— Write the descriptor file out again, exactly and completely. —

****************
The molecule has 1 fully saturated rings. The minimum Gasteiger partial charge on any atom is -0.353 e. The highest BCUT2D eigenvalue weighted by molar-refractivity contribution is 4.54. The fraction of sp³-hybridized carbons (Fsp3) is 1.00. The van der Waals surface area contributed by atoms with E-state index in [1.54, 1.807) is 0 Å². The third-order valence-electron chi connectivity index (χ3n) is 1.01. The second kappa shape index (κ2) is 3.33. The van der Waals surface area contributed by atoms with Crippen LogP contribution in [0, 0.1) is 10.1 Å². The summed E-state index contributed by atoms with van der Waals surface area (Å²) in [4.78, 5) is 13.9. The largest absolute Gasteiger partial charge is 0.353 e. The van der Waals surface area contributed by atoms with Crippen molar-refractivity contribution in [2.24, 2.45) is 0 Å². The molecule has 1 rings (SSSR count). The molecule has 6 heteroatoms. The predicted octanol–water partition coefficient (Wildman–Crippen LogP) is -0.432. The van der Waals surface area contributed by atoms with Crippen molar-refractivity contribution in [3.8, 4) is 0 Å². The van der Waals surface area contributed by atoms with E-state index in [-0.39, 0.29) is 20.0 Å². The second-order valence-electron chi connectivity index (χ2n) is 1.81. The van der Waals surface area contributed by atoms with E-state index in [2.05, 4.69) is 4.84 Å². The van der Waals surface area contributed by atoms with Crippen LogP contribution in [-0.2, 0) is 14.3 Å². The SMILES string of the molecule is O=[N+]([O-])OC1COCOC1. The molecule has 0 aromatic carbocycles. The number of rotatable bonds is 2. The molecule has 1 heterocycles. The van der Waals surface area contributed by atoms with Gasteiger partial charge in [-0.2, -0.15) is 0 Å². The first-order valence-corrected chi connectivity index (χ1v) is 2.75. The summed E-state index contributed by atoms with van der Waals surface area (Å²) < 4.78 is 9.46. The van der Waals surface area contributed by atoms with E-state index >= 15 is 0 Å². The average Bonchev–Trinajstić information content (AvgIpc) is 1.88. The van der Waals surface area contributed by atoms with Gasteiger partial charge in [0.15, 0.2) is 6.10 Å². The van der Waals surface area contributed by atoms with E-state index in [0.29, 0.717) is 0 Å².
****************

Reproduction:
The molecule has 1 fully saturated rings. The minimum Gasteiger partial charge on any atom is -0.353 e. The highest BCUT2D eigenvalue weighted by molar-refractivity contribution is 4.54. The fraction of sp³-hybridized carbons (Fsp3) is 1.00. The van der Waals surface area contributed by atoms with E-state index in [1.54, 1.807) is 0 Å². The third-order valence-electron chi connectivity index (χ3n) is 1.01. The second kappa shape index (κ2) is 3.33. The van der Waals surface area contributed by atoms with Crippen LogP contribution in [0, 0.1) is 10.1 Å². The summed E-state index contributed by atoms with van der Waals surface area (Å²) in [4.78, 5) is 13.9. The largest absolute Gasteiger partial charge is 0.353 e. The van der Waals surface area contributed by atoms with Crippen molar-refractivity contribution in [2.24, 2.45) is 0 Å². The molecule has 1 rings (SSSR count). The molecule has 6 heteroatoms. The predicted octanol–water partition coefficient (Wildman–Crippen LogP) is -0.432. The van der Waals surface area contributed by atoms with Crippen molar-refractivity contribution in [3.8, 4) is 0 Å². The van der Waals surface area contributed by atoms with E-state index in [-0.39, 0.29) is 20.0 Å². The second-order valence-electron chi connectivity index (χ2n) is 1.81. The van der Waals surface area contributed by atoms with E-state index in [2.05, 4.69) is 4.84 Å². The van der Waals surface area contributed by atoms with Crippen LogP contribution in [-0.2, 0) is 14.3 Å². The SMILES string of the molecule is O=[N+]([O-])OC1COCOC1. The molecule has 0 aromatic carbocycles. The number of rotatable bonds is 2. The molecule has 1 heterocycles. The van der Waals surface area contributed by atoms with Gasteiger partial charge in [-0.2, -0.15) is 0 Å². The first-order valence-corrected chi connectivity index (χ1v) is 2.75. The summed E-state index contributed by atoms with van der Waals surface area (Å²) < 4.78 is 9.46. The van der Waals surface area contributed by atoms with E-state index >= 15 is 0 Å². The average Bonchev–Trinajstić information content (AvgIpc) is 1.88. The van der Waals surface area contributed by atoms with Gasteiger partial charge in [0.15, 0.2) is 6.10 Å². The van der Waals surface area contributed by atoms with E-state index in [0.29, 0.717) is 0 Å².